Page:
Ninety-two films were submitted to film festival coordinator Kayla Oldow. Fifty-two will be shown at this year’s festival on Oct. 23.
Blood, guts and teenage demonic possession are just a few of the things you can expect to see at the Webster University Film Festival.
The Film Festival will feature 52 films created by students at the Webster campus. The festival was originally supposed to take place last spring, but COVID-19 put the show on hold. Finally, on Oct. 23, students like Joseph Vrenick will have a chance to display their work.
Vrenick’s film co-directed by Chance Whitlach, “Double Bill (Blood Oaks/ Sex Demon),” is a take on the classic grindhouse genre.
“[Grindhouse is] kind of a dead genre that’s also very polarizing because the films of that genre were extremely graphic, very sexual, not politically correct [and] sometimes grim,” Vrenick said.
The story focuses on two young teens who have the goal to lose their virginity. Their journey to losing their innocence is halted when the boyfriend, Don, played by Kyle Cuddihee, is overtaken by a demonic presence.
“The movie is a small 15-minute slice of a Grindhouse Theatre experience and it’s a movie heavily inspired by the films of Sam Raimi, specifically The Evil Dead trilogy,” Vrenick said.
He describes the process of creating this film as somewhat of a challenge. From finding a crew to developing a cast, there were a number of obstacles Vrenick faced along the way.
“Arguably the biggest challenge was finding a crew that would be willing to work on a movie of this sort,” Vrenick said. “It’s not an easy sell for people and it’s understandable as to why people wouldn’t want to have their name on a project like that.”
Despite his worries, Vrenick’s film was nominated for three awards and ended up winning Most Shocking Indie Short and Best Big Bad.
Horror is not the only thing you will find at the upcoming film festival. Over the span of three days, viewers will be able to view 52 films of varying genres. Webster students and community members alike are welcome to join in on the festival.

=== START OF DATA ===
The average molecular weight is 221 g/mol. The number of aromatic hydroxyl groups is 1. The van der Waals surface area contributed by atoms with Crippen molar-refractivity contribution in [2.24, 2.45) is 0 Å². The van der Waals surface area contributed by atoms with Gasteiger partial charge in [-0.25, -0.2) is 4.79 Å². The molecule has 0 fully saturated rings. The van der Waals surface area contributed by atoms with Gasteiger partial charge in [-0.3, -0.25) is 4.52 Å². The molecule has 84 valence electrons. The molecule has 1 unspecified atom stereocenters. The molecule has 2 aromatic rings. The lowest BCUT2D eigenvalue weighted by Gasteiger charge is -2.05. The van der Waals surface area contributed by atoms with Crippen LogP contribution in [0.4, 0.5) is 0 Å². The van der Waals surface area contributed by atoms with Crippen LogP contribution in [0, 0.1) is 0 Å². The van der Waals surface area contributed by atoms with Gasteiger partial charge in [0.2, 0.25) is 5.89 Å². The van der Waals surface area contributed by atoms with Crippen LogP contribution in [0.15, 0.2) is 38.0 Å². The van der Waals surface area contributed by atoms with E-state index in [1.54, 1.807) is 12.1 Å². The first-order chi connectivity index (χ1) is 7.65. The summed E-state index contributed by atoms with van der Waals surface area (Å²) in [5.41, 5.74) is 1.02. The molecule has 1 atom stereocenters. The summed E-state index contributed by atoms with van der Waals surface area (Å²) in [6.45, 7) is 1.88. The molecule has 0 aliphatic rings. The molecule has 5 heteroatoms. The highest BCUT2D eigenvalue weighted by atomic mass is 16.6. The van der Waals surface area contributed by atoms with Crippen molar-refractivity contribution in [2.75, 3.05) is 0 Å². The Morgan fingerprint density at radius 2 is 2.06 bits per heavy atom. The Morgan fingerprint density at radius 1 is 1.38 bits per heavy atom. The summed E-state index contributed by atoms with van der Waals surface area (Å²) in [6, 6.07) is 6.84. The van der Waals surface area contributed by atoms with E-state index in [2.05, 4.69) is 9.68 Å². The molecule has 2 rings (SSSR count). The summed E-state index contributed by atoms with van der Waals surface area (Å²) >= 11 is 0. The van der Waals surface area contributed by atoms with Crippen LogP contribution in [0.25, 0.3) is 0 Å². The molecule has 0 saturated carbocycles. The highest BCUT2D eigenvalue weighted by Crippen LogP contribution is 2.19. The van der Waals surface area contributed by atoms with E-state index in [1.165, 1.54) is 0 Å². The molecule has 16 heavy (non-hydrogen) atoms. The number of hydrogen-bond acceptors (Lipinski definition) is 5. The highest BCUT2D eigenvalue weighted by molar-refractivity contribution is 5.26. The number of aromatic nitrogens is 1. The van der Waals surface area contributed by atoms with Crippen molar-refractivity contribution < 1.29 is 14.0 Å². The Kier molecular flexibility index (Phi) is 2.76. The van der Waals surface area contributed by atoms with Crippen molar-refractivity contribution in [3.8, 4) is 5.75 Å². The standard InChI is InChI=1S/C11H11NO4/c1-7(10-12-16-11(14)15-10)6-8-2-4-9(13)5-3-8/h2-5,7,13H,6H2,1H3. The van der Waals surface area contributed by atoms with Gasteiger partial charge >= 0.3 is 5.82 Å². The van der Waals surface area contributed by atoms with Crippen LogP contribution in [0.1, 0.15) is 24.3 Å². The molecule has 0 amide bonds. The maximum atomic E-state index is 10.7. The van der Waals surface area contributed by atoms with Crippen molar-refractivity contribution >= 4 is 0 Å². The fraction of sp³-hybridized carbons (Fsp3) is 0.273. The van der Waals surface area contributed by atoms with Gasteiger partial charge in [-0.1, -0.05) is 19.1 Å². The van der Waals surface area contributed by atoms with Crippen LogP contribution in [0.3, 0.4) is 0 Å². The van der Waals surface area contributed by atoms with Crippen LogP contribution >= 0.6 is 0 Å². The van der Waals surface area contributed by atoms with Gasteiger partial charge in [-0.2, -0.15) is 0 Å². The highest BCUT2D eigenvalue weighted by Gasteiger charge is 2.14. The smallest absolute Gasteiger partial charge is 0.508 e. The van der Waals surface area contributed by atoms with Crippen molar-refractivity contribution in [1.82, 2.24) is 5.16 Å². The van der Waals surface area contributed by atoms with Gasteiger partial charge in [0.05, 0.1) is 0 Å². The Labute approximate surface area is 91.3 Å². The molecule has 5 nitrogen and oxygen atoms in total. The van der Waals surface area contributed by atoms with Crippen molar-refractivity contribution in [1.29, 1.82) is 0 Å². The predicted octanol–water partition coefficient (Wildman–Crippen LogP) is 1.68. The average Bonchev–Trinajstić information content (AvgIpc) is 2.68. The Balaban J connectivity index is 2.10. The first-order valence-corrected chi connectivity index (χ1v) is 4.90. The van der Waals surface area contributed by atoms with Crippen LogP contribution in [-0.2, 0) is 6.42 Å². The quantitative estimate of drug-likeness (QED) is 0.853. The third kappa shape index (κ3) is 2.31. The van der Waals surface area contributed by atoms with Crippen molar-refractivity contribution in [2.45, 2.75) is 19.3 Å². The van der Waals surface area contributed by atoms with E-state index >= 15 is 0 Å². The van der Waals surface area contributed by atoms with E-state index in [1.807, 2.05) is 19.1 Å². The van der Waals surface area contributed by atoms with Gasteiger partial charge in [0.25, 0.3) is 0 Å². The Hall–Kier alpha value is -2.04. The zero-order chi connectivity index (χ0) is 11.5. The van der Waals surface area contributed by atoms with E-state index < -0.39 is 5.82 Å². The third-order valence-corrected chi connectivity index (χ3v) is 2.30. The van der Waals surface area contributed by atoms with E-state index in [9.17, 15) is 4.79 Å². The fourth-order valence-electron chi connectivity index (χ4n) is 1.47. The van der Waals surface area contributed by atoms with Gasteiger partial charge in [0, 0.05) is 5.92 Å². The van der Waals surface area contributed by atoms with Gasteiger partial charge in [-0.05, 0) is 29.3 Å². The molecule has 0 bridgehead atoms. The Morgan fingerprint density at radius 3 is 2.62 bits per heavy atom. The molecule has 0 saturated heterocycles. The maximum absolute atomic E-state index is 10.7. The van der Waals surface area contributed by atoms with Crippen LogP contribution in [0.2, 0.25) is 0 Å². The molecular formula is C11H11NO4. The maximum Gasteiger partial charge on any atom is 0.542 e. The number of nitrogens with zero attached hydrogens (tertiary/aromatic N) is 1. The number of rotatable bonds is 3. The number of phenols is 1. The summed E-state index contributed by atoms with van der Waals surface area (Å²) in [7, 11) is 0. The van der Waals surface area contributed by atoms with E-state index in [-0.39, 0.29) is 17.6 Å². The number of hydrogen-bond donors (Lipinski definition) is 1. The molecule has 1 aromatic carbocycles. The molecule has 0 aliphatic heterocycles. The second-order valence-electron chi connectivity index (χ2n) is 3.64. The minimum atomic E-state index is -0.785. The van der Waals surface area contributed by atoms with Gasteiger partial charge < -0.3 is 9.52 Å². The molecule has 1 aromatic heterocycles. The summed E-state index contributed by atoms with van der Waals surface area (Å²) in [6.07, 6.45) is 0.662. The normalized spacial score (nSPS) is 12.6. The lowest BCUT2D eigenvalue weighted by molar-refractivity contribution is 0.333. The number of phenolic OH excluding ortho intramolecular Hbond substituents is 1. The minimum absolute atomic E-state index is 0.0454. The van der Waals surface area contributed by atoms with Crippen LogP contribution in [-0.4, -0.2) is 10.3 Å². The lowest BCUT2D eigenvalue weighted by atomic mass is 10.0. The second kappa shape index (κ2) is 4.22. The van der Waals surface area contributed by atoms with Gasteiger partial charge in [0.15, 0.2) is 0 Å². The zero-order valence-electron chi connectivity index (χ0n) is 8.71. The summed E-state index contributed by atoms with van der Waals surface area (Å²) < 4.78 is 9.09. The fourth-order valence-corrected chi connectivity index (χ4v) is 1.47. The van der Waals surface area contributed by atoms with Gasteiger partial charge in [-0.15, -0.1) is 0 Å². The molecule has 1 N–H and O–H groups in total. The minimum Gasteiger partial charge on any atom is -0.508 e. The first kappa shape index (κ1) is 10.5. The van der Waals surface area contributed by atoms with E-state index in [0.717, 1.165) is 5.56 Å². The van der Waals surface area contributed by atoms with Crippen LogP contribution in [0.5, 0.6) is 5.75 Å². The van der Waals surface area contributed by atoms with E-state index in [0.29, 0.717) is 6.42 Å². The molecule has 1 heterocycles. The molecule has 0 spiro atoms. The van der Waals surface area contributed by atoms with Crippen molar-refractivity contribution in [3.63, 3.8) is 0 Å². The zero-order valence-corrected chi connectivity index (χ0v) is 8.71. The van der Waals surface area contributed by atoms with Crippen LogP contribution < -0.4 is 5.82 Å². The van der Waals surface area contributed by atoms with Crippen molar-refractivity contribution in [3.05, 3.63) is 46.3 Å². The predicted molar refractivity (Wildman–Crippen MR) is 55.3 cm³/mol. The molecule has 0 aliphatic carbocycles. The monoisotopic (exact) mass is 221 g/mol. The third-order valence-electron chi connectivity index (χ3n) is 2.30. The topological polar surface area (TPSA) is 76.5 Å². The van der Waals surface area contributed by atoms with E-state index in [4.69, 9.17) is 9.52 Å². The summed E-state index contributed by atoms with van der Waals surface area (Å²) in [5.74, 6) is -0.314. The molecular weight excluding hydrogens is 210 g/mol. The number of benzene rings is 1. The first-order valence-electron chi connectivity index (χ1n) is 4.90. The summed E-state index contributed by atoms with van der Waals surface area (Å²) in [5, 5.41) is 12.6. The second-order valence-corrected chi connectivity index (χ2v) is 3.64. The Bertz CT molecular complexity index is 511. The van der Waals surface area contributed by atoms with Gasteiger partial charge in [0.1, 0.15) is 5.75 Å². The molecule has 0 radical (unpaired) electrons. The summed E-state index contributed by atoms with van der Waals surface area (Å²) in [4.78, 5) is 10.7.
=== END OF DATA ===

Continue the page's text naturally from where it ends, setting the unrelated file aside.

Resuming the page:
“On the festival site, films will be made available from Friday, Oct. 23 at 2 p.m. to Sunday, Oct. 25 25 at 5 p.m.,” festival coordinator Kayla Oldow said.
Oldow has been working alongside students Logan Jordan and Brandon Carroll, as well as faculty advisor Kyu Park. Together, the team has been working for months to produce a virtual festival that could put a fresh spin on the production compared to years prior.
“So, in previous years, the Webster Film Festival went by a different name. It was called ‘Take 18’ or ‘Take 19’ depending on what year it was. We wanted to change the name to make it more apparent that Webster University students were involved,” Oldow said. “In previous years, there were about only 10 submissions, this year we got 92 submissions and we are going to be showing 52 of those films made by Webster University students.”
Not only will viewers see an array of student films, but they will also have the chance to attend a Q&A from a Webster Alum. On Oct. 24, Alvaro Aro, director of photography in Saint Louis, will be speaking and answering questions via Zoom from 11 a.m. to noon.
“I’m currently working on setting up a few more fun interactive things for the audience, but it’s simple,” Oldow said. “You can watch student films from the 23 to the 25 and engage with student creators as well as the larger community.”
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Abby Frye (she/her) is the managing editor for The Journal. She was previously the lifestyle editor in the fall 2020 semester. She writes news and lifestyle stories and works outside of Webster, but enjoys her cats and getting tattoos.